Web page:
Substituting characters for a matched regular expression in vi

The vi editor is a screen-oriented text editor that supports regular expressions for pattern matching and character substitution. Vim which stands for "Vi IMproved" is a clone of vi and recognizes similar commands.

If you want to replace or insert characters at the beginning of a line, the line beginning is represented by the caret character, i.e., ^ (Shift-6 on a standard computer keyboard), and line endings are represented by the dollar sign character, i.e., $.

E.g., the following quote has three occurences of the word "us". If I wanted to replace only the "us" at the end of the line with "ourselves", I could hit the colon key while not in vi's insert mode, which would give me a colon prompt and then enter s /us$/ourselves/ which would replace the occurence of "us" at the end of the lne with "ourselves".

What lies behind us and what lies before us are tiny compared to what lies within us

~ Ralph Waldo Emerson

The s tells vi that I want to perform a substituion while the forward slashes separate the string I want to replace, us$, which is the word "us" at the end of the line with the new string, "ourselves".

If I wanted to replace all occurences of the word "us" in the line with ourselves, I could use s /us/ourselves/g. I.e., I would omit the $ and add a g at the end to indicate I want to replace the word globally on the line, i.e., all instances of it.

If you wish to replace a forward slash in a line, you can use a backslash as an escape character , i.e., its presence before a character "escapes" the meaning that would otherwise be attached to that character. E.g., if I wanted to replace both of the forward slashes in "1/4 and 1/2" with dashes, I could use s /\//-/g . You don't necessarily have to use forward slashes to separate the string you want to locate and the replacement string. E.g., for the same replacement I could use colons, i.e., s:\/:-:g or s :us$:ourselves: in the example of the Ralph Waldo Emerson quote. And, if I'm not using the forward slash to separate the to be replaced pattern and the replacement pattern I don't have to escape the meaning of the forward slash, i.e,, I could use s :/:-:g to replace the forward slashes with a dash.

If I want to perform a substitution only at the beginning of a line, I can use the caret, ^ character. E.g., suppose I have the following lines:

this royal throne of kings, this sceptred isle,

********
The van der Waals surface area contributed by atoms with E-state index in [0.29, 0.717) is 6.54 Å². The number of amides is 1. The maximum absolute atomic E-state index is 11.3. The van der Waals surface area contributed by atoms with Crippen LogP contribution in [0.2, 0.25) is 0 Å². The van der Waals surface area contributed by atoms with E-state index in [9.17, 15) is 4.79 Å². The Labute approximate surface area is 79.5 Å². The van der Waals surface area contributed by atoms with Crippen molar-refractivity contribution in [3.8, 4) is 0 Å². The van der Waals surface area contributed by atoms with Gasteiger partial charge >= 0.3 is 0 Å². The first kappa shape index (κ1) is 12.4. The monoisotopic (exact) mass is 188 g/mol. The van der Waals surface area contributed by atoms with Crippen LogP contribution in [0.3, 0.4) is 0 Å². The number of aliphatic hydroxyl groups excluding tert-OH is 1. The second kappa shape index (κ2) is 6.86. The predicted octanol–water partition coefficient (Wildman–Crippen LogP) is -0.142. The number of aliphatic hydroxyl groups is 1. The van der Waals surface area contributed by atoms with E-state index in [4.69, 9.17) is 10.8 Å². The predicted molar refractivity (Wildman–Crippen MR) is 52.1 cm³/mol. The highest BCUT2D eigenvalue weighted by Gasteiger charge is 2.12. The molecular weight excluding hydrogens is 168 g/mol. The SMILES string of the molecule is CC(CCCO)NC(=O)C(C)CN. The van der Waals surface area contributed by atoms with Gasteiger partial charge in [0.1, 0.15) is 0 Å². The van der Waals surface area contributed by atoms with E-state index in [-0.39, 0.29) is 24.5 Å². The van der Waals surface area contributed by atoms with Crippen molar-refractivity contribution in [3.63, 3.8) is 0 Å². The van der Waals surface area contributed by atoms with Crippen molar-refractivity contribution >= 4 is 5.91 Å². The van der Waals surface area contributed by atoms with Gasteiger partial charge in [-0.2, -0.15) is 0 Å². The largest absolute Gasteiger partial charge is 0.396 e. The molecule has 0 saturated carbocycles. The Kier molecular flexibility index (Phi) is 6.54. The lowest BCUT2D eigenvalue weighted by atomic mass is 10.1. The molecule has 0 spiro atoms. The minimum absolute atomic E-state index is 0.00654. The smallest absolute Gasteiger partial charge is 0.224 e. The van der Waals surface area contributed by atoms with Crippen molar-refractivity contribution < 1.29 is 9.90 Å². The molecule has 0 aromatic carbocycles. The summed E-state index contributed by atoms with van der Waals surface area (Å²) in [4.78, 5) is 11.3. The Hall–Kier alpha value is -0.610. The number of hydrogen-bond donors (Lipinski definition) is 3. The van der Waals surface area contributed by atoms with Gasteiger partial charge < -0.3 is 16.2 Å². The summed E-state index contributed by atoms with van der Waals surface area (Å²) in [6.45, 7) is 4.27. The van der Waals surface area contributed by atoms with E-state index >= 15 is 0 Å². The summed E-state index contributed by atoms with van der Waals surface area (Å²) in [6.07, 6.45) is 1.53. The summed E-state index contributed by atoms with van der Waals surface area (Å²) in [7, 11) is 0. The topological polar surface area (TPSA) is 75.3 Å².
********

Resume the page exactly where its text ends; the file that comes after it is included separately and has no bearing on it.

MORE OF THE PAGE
this earth of majesty, this seat of Mars,
this other Eden, demi-paradise,
this fortress built by Nature for herself
Against infection and the hand of war,
this happy breed of men, this little world,
this precious stone set in the silver sea,
Which serves it in the office of a wall,
Or as [a] moat defensive to a house,
Against the envy of less happier lands;
this blessed plot, this earth, this realm, this England...

If I want to change all occurences of "this" where the word occurs at the beginning of a line to have a capital "T", but only when the word occurs at the beginning of a line, if I position the cursor at the first line and if the last line above is the last line in the file, I can use the following:

.,$ s/^this/This/g

The period specifies I want to start making changes from the current line and the dollar sign specifies I want to go all the way through to the last line. You can also specify specific line numbers, e.g., if the first line was line 58 and the last line was line 67, I could use the following, instead.

58,67 s/^this/This/g

Sometimes you might want to perform a substitution only if the line begins with a character in a certain range of characters. E.g., suppose I have the following lines in a text file that I want to convert to an HTML file for a web page:

Part Number:
- CM-9E8A-B
Case Color:
- Black (Red)
Case Material:
- 0.5mm SECC Steel
Tower Size:
- Micro ATX/ ITX Tower
Motherboard Support:
- Micro ATX/ ITX

I want to insert "<tr><td>" before any line that begins with alphabetic character that is a capital letter from A to Z. I don't want to insert the "<tr><td>" before any of the lines that begin with a dash. I could use the following to make that subsitution assuming the relevant line numbers are lines 176 through 186.

176,186 s /^[A-Z]/<tr><td>&/g

By putting "A-Z" within the brackets, I'm specifying that I want to search for any occurences of the letters A through Z, though just the capital letters. Putting the "^" before the left-most bracket means that I only want to perform the substitution when the letter occurs at the beginning of the line. The ampersand, &, represents whatever pattern I searched for, so for the substitution "<tr><td>" will be inserted followed by whatever it was I searched for, i.e., the search pattern of a capital A through Z at the beginning of a line. So I would get the following, instead, as a result of the substitution:

<tr><td>Part Number:
- CM-9E8A-B
<tr><td>Case Color:
- Black (Red)
<tr><td>Case Material:
- 0.5mm SECC Steel
<tr><td>Tower Size:
- Micro ATX/ ITX Tower
<tr><td>Motherboard Support:
- Micro ATX/ ITX


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